Beyond Ordinary: America's freedom fighters of color: Heroes proved in liberating strife
It’s been more than a month since my last column. During that hiatus, some of my time was spent speaking to groups in Utah and Idaho. On Oct. 29 I had the privilege of being the keynote speaker at the Pocatello Idaho Branch of the NAACP Freedom Fund Banquet Honoring America’s Veterans. The theme of the event was “Fulfilling America’s Promise.”
It was a very moving evening, especially the POW/MIA presentation, for all in attendance. I am a better person for having been there.
In celebration of American veterans, past and present, and in commemoration of Veterans Day, what follows are excerpts from my address that night, which was titled “American Freedom Fighters of Color: Heroes Proved in Liberating Strife.”
On Oct. 26, I participated in my retirement ceremony, capping more than 20 combined years of active and reserve military service in the U.S. Navy and the U.S. Air Force Reserve.
It was a wonderful occasion attended by family, friends and colleagues, one which provided me reason to reflect on what it meant for me personally, and for others generally, to serve or have served in the U.S. Armed Forces. I am a third-generation veteran, with both my maternal and paternal grandfathers having served in World War I and my father having served in World War II. I suspect I even have ancestors who participated in the Civil War, although I have not yet been able to confirm that belief.
I am the great-grandson of a man born a slave in America. My surname comes from that man, Richard Benjamin Hamilton who was born property of descendants of American Revolution patriot Alexander Hamilton. As what happened with so many slaves following their freedom through the Emancipation Proclamation, Richard, who had no last name, being chattel of his owners, became associated with the surname of his last owner, so that by the 1870 census he was known as Richard Benjamin Hamilton.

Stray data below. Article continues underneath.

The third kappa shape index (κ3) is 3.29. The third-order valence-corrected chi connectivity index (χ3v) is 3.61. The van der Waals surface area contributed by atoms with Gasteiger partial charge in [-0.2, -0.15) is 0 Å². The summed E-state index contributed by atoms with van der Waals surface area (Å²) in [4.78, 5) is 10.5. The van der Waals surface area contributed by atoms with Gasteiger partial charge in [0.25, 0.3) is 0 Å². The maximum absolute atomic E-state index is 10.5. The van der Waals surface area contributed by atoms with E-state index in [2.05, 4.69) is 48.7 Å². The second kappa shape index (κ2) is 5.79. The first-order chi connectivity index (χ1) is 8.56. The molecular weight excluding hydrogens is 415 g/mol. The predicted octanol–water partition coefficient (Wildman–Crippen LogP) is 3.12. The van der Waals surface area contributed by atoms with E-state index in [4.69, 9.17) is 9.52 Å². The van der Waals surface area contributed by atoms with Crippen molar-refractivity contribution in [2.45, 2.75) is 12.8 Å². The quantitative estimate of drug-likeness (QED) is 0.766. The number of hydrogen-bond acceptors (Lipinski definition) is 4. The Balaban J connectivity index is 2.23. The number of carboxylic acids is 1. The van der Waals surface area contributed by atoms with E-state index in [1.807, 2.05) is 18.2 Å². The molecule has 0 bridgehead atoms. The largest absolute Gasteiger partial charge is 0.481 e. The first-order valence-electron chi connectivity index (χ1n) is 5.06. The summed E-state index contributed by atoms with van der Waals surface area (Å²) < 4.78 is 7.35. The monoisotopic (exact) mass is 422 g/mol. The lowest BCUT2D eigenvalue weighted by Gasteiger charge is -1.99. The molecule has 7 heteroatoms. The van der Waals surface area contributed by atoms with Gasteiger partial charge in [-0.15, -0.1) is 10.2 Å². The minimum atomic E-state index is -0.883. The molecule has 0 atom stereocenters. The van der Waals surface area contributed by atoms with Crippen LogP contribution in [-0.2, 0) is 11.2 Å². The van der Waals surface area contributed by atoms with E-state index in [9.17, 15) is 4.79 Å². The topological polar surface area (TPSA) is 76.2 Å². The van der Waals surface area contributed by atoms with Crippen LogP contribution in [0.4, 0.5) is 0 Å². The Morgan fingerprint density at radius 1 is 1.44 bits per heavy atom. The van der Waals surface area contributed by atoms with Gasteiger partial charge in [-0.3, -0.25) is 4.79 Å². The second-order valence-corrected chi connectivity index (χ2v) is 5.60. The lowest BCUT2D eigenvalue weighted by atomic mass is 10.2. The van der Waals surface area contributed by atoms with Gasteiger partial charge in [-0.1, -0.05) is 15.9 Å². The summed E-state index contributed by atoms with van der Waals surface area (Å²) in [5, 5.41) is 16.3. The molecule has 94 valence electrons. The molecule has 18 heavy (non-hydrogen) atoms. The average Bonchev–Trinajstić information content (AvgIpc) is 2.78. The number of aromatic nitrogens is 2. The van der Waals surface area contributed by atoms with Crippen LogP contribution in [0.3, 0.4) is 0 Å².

Even my last name reflects the grand history of patriotic service and sacrifice characterized by so many of this great nation. I am blessed to have received a strong legacy of service to this nation from my forebears and others in my extended family.
As a person of color, and specifically as an African-American, I am not unique in having been handed down such a rich tradition and powerful legacy of military service to the United States of America. Blacks and other persons of color have served with honor, valor and distinction in America’s armed forces since before the signing of the Declaration of Independence.
Men and women of color continue to serve America and Americans today, representing and upholding the highest standards and values associated with our great nation. It is these valiant and selfless patriots that I, with gratitude, honor and pride, wish to address.
Found within the poem penned by Katharine Lee Bates — a poem that eventually became the lyrics of the beloved American patriotic hymn “America the Beautiful” — are the words:
O beautiful for heroes proved
In liberating strife
Who more than self their country loved
And liberty more than life
O beautiful for patriot dream
That sees beyond the years
Thine alabaster cities gleam
Undimmed by human tears
May God thy gold refine
Till all success be nobleness
And every gain divine.
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